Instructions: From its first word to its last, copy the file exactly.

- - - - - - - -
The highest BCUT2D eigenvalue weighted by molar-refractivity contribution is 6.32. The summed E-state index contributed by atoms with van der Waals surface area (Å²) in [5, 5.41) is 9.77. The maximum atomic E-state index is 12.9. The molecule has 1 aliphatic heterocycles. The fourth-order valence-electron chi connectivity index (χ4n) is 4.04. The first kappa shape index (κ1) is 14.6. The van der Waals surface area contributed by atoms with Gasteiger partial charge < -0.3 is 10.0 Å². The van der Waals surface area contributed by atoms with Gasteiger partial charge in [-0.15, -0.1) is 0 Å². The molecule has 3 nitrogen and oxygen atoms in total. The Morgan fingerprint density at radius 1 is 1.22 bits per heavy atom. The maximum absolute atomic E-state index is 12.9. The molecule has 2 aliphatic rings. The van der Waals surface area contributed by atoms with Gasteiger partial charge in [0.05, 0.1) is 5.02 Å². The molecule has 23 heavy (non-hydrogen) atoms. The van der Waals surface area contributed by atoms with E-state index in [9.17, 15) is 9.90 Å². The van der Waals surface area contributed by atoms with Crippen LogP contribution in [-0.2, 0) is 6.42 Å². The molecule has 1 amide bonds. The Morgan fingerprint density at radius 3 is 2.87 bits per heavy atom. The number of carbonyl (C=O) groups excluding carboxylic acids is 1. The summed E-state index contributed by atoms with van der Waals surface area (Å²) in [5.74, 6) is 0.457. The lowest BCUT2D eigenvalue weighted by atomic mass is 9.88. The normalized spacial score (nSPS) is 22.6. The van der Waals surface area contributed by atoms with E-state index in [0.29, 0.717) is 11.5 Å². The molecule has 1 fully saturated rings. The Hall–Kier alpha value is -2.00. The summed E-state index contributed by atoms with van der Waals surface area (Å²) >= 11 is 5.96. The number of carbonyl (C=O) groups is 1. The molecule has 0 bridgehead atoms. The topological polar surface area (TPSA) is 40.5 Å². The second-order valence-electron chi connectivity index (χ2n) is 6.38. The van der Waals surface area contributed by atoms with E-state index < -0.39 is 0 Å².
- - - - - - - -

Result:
The highest BCUT2D eigenvalue weighted by molar-refractivity contribution is 6.32. The summed E-state index contributed by atoms with van der Waals surface area (Å²) in [5, 5.41) is 9.77. The maximum atomic E-state index is 12.9. The molecule has 1 aliphatic heterocycles. The fourth-order valence-electron chi connectivity index (χ4n) is 4.04. The first kappa shape index (κ1) is 14.6. The van der Waals surface area contributed by atoms with Gasteiger partial charge < -0.3 is 10.0 Å². The van der Waals surface area contributed by atoms with Gasteiger partial charge in [-0.15, -0.1) is 0 Å². The molecule has 3 nitrogen and oxygen atoms in total. The Morgan fingerprint density at radius 1 is 1.22 bits per heavy atom. The maximum absolute atomic E-state index is 12.9. The molecule has 2 aliphatic rings. The van der Waals surface area contributed by atoms with Gasteiger partial charge in [0.05, 0.1) is 5.02 Å². The molecule has 23 heavy (non-hydrogen) atoms. The van der Waals surface area contributed by atoms with E-state index in [9.17, 15) is 9.90 Å². The van der Waals surface area contributed by atoms with Crippen LogP contribution in [-0.2, 0) is 6.42 Å². The molecule has 1 amide bonds. The Morgan fingerprint density at radius 3 is 2.87 bits per heavy atom. The number of carbonyl (C=O) groups excluding carboxylic acids is 1. The summed E-state index contributed by atoms with van der Waals surface area (Å²) in [5.74, 6) is 0.457. The lowest BCUT2D eigenvalue weighted by atomic mass is 9.88. The normalized spacial score (nSPS) is 22.6. The van der Waals surface area contributed by atoms with E-state index in [0.29, 0.717) is 11.5 Å². The molecule has 1 fully saturated rings. The Hall–Kier alpha value is -2.00. The summed E-state index contributed by atoms with van der Waals surface area (Å²) >= 11 is 5.96. The number of carbonyl (C=O) groups is 1. The molecule has 0 bridgehead atoms. The topological polar surface area (TPSA) is 40.5 Å². The second-order valence-electron chi connectivity index (χ2n) is 6.38. The van der Waals surface area contributed by atoms with E-state index < -0.39 is 0 Å².